Does this הולכת have some basic form? Or is it a basic form? How should I distinguish it when it comes to verbs?
PS I know this surely will be taught in future lessons but it would be easier to remember the verbs if I roughly knew how they behave instead of being confused when some new form appears.
You should probably remember the male singular form - "הולך". Then you can make up the other forms for present tense easily:
female singular - הולכת
male plural - הולכים
female plural - הולכות
when you say i... do you use the conjugation applicable to you gender or is there only one type in Hebrew
In present tense you use the one that's applicable to your gender. In past and future tenses there's no difference in first person.
Basic form of Hebrew verbs - singular, masculine, past tense. ה.ל.כ (as in הלך - he walked - singular, masculine, past tense) is the basic form of הולכת. (computer don't mess up my Hebrew, pleaseeeee!) א.ה.ב is the basic form of אוהבת. (lalala) כ.ת.ב is the basic form of כותבת. (lalala) ש.ב.ר is the basic form of שוברת. This form is called a שורש, a root. You will learn it gradually if you'd carry on with Hebrew (:
I've heard about it but I'd always thought that only short vowels are modified inside the root (hence the spelling of the stem is the same). Now I can see the general pattern. Thank you!
PS God, this damn Hebrew formatting... :) I don't think I'll be able to find out how it works by the time I finish the tree.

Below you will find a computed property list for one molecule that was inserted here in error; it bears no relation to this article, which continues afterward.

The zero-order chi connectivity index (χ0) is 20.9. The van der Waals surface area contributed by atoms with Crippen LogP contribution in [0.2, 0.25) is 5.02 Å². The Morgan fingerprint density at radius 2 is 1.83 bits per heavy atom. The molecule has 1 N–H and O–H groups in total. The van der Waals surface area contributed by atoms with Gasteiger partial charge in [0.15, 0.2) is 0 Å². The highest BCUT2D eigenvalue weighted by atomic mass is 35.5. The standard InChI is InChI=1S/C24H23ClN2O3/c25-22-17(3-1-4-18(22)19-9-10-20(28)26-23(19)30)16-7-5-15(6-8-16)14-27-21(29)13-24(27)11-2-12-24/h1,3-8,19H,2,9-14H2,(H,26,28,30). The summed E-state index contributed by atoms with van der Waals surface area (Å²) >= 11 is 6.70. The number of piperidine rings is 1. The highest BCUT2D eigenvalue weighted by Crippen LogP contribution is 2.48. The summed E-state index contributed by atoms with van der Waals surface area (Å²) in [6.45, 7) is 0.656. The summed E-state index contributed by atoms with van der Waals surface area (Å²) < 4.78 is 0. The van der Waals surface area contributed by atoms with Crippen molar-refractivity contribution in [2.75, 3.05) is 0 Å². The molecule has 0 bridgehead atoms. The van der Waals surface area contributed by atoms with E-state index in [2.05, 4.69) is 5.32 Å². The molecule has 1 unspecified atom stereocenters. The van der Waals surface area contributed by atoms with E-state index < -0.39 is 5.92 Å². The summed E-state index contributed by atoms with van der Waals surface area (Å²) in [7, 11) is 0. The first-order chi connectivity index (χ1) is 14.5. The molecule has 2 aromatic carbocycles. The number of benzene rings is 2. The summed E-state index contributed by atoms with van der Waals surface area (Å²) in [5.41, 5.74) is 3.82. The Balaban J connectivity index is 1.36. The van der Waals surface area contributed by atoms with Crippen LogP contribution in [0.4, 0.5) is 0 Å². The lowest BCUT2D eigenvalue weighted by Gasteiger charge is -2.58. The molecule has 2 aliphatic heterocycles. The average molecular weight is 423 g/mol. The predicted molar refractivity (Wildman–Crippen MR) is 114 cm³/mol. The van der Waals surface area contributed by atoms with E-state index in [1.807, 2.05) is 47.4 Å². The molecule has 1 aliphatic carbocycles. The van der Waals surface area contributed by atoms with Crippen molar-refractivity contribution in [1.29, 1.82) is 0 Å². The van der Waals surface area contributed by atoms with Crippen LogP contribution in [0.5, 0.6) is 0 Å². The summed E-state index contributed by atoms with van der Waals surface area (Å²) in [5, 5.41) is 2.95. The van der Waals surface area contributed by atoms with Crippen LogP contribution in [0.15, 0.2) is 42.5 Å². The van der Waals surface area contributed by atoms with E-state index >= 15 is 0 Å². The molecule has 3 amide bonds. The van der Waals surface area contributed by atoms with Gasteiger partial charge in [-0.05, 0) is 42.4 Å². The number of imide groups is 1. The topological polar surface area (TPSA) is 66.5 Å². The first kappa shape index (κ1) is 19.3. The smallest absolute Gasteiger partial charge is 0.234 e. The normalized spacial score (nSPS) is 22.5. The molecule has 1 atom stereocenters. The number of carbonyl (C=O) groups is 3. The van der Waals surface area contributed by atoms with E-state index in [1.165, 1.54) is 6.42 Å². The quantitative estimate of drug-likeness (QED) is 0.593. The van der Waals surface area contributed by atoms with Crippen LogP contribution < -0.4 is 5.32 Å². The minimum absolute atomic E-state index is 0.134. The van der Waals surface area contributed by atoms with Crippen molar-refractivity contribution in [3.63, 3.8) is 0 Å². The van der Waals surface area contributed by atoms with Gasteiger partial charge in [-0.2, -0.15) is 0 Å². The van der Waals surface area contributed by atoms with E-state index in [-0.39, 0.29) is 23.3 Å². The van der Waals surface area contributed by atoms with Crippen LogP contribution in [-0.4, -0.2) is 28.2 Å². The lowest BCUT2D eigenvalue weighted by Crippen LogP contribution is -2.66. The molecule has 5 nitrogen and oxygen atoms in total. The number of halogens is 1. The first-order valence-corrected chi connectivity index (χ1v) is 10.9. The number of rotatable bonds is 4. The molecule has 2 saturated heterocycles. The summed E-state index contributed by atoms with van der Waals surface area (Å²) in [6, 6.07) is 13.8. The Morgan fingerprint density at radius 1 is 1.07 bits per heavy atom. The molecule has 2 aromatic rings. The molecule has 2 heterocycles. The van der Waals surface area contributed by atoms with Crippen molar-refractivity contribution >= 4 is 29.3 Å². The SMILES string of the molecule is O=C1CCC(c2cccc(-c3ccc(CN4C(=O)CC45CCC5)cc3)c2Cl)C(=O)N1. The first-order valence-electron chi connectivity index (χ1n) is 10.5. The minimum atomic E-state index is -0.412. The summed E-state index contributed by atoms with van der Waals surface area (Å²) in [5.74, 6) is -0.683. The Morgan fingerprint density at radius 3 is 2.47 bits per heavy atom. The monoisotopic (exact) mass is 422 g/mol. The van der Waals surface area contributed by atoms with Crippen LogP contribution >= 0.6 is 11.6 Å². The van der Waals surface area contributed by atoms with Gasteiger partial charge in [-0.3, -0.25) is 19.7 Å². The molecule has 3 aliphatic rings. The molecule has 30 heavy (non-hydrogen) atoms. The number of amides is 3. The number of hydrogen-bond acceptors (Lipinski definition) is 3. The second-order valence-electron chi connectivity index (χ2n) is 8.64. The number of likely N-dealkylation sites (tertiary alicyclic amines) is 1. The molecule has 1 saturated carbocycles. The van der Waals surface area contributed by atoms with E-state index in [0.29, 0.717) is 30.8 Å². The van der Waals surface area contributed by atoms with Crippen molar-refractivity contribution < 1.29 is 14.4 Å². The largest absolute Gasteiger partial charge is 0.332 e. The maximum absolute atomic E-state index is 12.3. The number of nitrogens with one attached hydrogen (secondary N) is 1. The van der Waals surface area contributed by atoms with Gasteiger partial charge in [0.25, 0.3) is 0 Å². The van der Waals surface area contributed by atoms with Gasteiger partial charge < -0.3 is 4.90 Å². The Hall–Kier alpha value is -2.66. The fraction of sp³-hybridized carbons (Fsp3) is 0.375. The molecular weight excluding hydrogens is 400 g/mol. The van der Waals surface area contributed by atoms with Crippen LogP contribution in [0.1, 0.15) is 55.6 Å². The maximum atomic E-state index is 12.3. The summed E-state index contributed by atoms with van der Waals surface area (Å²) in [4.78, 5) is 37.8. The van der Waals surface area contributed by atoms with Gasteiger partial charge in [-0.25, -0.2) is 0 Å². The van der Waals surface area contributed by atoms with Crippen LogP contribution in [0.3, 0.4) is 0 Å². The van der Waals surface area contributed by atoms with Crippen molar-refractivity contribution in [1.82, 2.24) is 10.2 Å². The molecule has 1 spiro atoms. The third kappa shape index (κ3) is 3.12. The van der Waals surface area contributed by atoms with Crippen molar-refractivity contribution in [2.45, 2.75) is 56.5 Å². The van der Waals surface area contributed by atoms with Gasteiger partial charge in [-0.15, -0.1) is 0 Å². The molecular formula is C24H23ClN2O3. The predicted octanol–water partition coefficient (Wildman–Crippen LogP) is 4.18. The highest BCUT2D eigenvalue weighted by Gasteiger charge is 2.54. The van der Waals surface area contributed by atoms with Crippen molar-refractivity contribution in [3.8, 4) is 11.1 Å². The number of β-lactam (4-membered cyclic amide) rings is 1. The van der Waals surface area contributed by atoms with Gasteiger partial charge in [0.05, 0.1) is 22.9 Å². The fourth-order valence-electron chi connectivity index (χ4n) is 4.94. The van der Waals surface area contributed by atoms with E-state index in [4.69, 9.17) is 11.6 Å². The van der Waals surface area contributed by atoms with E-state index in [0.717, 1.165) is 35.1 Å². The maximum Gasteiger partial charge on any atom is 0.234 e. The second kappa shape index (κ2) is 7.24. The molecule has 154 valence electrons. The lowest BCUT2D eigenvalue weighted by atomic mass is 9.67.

i אני : (male) = root word /(female) = root word + ת
you singular: (male אתה) = root word/ (female את) = root word + ת
you plural: (male אתם) = root word + ים/ (female אתן) = root word + ות (also applies for "them" (male הם and female הן) and for "we" אנחנו
the root word is pretty much always the masculine form
colloquially it's more likely to be "ee", but "hee" is technically the more correct pronunciation.
Is there a way to differentiate the pronunciation between "אוכלת" and "הולכת"? I get them confused easily.
"או-כל-ת" = "o-chel-et" while "הו-ל-כת" = "ho-le-chet"
You just have to learn the pronunciation of each letter and slowly sound out each letter as you read the words, just like you did when you began to learn how to read English.
In Hebrew, the same word is used for both. Most likely because when the language developed, people were "going" places by "walking" and associated "going" with "walking" and chose to use the same word for both meanings.
Are there different forms for first, second and third person (like in Spanish) or can I use the same form for all three?
There are different pronouns for "I, you (m,f), he, she, we, you(mpl&fpl), & they(m,f). But, there are only four verb forms "msg, fsg, mpl & fpl".